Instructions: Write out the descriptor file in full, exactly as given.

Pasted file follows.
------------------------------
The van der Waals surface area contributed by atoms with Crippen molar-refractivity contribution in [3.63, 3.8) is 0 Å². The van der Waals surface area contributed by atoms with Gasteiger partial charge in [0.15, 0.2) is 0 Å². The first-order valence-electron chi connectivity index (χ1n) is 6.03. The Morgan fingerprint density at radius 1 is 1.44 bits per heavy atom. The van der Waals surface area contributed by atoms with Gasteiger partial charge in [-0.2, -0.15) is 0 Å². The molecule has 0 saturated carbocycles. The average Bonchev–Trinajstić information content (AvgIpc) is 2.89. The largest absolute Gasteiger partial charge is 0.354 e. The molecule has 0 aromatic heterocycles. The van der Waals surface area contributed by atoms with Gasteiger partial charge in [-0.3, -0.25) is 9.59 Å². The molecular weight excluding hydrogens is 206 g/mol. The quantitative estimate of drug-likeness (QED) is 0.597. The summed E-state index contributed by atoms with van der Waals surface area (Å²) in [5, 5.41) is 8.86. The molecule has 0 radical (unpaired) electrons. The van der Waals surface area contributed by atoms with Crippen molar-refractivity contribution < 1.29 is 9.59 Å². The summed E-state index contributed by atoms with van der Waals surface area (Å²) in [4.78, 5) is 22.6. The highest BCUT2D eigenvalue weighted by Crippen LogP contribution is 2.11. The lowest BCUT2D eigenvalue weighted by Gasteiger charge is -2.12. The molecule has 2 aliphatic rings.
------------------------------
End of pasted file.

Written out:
The van der Waals surface area contributed by atoms with Crippen molar-refractivity contribution in [3.63, 3.8) is 0 Å². The van der Waals surface area contributed by atoms with Gasteiger partial charge in [0.15, 0.2) is 0 Å². The first-order valence-electron chi connectivity index (χ1n) is 6.03. The Morgan fingerprint density at radius 1 is 1.44 bits per heavy atom. The van der Waals surface area contributed by atoms with Gasteiger partial charge in [-0.2, -0.15) is 0 Å². The molecule has 0 saturated carbocycles. The average Bonchev–Trinajstić information content (AvgIpc) is 2.89. The largest absolute Gasteiger partial charge is 0.354 e. The molecule has 0 aromatic heterocycles. The van der Waals surface area contributed by atoms with Gasteiger partial charge in [-0.3, -0.25) is 9.59 Å². The molecular weight excluding hydrogens is 206 g/mol. The quantitative estimate of drug-likeness (QED) is 0.597. The summed E-state index contributed by atoms with van der Waals surface area (Å²) in [5, 5.41) is 8.86. The molecule has 0 radical (unpaired) electrons. The van der Waals surface area contributed by atoms with Crippen molar-refractivity contribution < 1.29 is 9.59 Å². The summed E-state index contributed by atoms with van der Waals surface area (Å²) in [4.78, 5) is 22.6. The highest BCUT2D eigenvalue weighted by Crippen LogP contribution is 2.11. The lowest BCUT2D eigenvalue weighted by Gasteiger charge is -2.12. The molecule has 2 aliphatic rings.